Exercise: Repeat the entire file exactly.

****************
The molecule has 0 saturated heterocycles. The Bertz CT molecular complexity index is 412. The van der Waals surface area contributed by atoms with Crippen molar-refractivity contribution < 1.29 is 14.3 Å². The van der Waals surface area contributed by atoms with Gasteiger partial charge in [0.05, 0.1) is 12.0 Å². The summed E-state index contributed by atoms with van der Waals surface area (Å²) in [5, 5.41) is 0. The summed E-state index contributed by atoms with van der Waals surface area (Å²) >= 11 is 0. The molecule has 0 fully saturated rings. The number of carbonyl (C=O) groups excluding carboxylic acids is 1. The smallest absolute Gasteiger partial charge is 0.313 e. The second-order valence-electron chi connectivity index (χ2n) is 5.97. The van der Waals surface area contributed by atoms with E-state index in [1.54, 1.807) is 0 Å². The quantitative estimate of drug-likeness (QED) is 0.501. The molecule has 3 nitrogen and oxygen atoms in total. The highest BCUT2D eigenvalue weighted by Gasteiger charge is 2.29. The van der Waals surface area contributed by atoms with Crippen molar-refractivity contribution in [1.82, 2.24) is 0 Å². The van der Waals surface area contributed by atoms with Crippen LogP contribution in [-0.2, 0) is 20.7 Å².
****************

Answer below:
The molecule has 0 saturated heterocycles. The Bertz CT molecular complexity index is 412. The van der Waals surface area contributed by atoms with Crippen molar-refractivity contribution < 1.29 is 14.3 Å². The van der Waals surface area contributed by atoms with Gasteiger partial charge in [0.05, 0.1) is 12.0 Å². The summed E-state index contributed by atoms with van der Waals surface area (Å²) in [5, 5.41) is 0. The summed E-state index contributed by atoms with van der Waals surface area (Å²) >= 11 is 0. The molecule has 0 fully saturated rings. The number of carbonyl (C=O) groups excluding carboxylic acids is 1. The smallest absolute Gasteiger partial charge is 0.313 e. The second-order valence-electron chi connectivity index (χ2n) is 5.97. The van der Waals surface area contributed by atoms with E-state index in [1.54, 1.807) is 0 Å². The quantitative estimate of drug-likeness (QED) is 0.501. The molecule has 3 nitrogen and oxygen atoms in total. The highest BCUT2D eigenvalue weighted by Gasteiger charge is 2.29. The van der Waals surface area contributed by atoms with Crippen molar-refractivity contribution in [1.82, 2.24) is 0 Å². The van der Waals surface area contributed by atoms with Crippen LogP contribution in [-0.2, 0) is 20.7 Å².